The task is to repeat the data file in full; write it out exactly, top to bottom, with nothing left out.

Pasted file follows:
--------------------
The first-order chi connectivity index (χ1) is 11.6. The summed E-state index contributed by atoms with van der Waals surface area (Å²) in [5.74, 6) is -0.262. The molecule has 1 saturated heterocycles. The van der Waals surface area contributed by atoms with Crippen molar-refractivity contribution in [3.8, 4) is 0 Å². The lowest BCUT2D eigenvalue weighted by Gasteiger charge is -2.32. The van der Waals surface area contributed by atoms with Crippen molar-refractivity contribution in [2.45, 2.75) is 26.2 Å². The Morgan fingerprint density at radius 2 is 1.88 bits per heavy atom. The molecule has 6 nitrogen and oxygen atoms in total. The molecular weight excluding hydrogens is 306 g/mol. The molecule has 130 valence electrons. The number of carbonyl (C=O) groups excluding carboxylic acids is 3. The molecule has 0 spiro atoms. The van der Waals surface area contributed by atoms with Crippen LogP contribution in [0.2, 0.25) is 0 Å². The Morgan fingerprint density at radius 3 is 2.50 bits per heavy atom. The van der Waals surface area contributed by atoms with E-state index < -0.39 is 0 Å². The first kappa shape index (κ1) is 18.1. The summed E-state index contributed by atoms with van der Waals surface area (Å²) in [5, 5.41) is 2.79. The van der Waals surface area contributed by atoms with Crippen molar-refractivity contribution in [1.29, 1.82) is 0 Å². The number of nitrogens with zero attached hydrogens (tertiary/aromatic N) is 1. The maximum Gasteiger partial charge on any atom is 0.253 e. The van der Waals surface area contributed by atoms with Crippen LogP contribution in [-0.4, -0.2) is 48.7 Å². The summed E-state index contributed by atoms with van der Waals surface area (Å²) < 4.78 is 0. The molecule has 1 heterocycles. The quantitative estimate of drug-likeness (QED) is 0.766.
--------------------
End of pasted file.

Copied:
The first-order chi connectivity index (χ1) is 11.6. The summed E-state index contributed by atoms with van der Waals surface area (Å²) in [5.74, 6) is -0.262. The molecule has 1 saturated heterocycles. The van der Waals surface area contributed by atoms with Crippen molar-refractivity contribution in [3.8, 4) is 0 Å². The lowest BCUT2D eigenvalue weighted by Gasteiger charge is -2.32. The van der Waals surface area contributed by atoms with Crippen molar-refractivity contribution in [2.45, 2.75) is 26.2 Å². The Morgan fingerprint density at radius 2 is 1.88 bits per heavy atom. The molecule has 6 nitrogen and oxygen atoms in total. The molecular weight excluding hydrogens is 306 g/mol. The molecule has 130 valence electrons. The number of carbonyl (C=O) groups excluding carboxylic acids is 3. The molecule has 0 spiro atoms. The van der Waals surface area contributed by atoms with Crippen LogP contribution in [0.2, 0.25) is 0 Å². The Morgan fingerprint density at radius 3 is 2.50 bits per heavy atom. The van der Waals surface area contributed by atoms with E-state index < -0.39 is 0 Å². The first kappa shape index (κ1) is 18.1. The summed E-state index contributed by atoms with van der Waals surface area (Å²) in [5, 5.41) is 2.79. The van der Waals surface area contributed by atoms with Crippen molar-refractivity contribution in [1.29, 1.82) is 0 Å². The number of nitrogens with zero attached hydrogens (tertiary/aromatic N) is 1. The maximum Gasteiger partial charge on any atom is 0.253 e. The van der Waals surface area contributed by atoms with Crippen LogP contribution in [-0.4, -0.2) is 48.7 Å². The summed E-state index contributed by atoms with van der Waals surface area (Å²) < 4.78 is 0. The molecule has 1 heterocycles. The quantitative estimate of drug-likeness (QED) is 0.766.